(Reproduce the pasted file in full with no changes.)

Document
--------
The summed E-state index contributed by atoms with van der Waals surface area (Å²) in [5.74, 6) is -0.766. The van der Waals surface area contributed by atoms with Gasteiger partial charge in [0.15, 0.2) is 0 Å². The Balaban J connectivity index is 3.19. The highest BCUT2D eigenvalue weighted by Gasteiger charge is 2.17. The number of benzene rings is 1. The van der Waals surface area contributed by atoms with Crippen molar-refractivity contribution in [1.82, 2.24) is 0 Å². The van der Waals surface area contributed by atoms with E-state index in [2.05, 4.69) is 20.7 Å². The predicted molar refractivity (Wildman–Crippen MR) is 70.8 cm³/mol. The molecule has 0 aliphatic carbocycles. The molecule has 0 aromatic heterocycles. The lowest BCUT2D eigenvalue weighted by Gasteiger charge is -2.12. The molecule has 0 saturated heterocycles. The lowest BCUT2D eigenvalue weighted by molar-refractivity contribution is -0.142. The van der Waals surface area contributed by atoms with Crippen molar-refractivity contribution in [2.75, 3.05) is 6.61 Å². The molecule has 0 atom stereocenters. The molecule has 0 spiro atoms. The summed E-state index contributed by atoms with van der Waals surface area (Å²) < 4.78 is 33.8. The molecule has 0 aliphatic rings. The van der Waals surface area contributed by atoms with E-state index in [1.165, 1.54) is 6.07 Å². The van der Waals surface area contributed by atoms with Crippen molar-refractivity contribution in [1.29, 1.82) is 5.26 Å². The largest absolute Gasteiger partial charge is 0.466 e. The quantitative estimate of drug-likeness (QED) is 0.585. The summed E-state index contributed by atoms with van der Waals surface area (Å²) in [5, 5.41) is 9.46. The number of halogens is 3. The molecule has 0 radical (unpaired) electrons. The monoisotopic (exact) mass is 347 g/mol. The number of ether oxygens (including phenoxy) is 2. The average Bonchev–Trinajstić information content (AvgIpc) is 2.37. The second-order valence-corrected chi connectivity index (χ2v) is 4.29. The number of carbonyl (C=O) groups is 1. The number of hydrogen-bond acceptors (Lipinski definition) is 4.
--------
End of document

The summed E-state index contributed by atoms with van der Waals surface area (Å²) in [5.74, 6) is -0.766. The van der Waals surface area contributed by atoms with Gasteiger partial charge in [0.15, 0.2) is 0 Å². The Balaban J connectivity index is 3.19. The highest BCUT2D eigenvalue weighted by Gasteiger charge is 2.17. The number of benzene rings is 1. The van der Waals surface area contributed by atoms with Crippen molar-refractivity contribution in [1.82, 2.24) is 0 Å². The van der Waals surface area contributed by atoms with E-state index in [2.05, 4.69) is 20.7 Å². The predicted molar refractivity (Wildman–Crippen MR) is 70.8 cm³/mol. The molecule has 0 aliphatic carbocycles. The molecule has 0 aromatic heterocycles. The lowest BCUT2D eigenvalue weighted by Gasteiger charge is -2.12. The molecule has 0 saturated heterocycles. The lowest BCUT2D eigenvalue weighted by molar-refractivity contribution is -0.142. The van der Waals surface area contributed by atoms with Crippen molar-refractivity contribution in [2.75, 3.05) is 6.61 Å². The molecule has 0 atom stereocenters. The molecule has 0 spiro atoms. The summed E-state index contributed by atoms with van der Waals surface area (Å²) < 4.78 is 33.8. The molecule has 0 aliphatic rings. The van der Waals surface area contributed by atoms with E-state index in [1.165, 1.54) is 6.07 Å². The van der Waals surface area contributed by atoms with Crippen molar-refractivity contribution in [1.29, 1.82) is 5.26 Å². The largest absolute Gasteiger partial charge is 0.466 e. The quantitative estimate of drug-likeness (QED) is 0.585. The summed E-state index contributed by atoms with van der Waals surface area (Å²) in [5, 5.41) is 9.46. The number of halogens is 3. The molecule has 0 radical (unpaired) electrons. The monoisotopic (exact) mass is 347 g/mol. The number of ether oxygens (including phenoxy) is 2. The average Bonchev–Trinajstić information content (AvgIpc) is 2.37. The second-order valence-corrected chi connectivity index (χ2v) is 4.29. The number of carbonyl (C=O) groups is 1. The number of hydrogen-bond acceptors (Lipinski definition) is 4.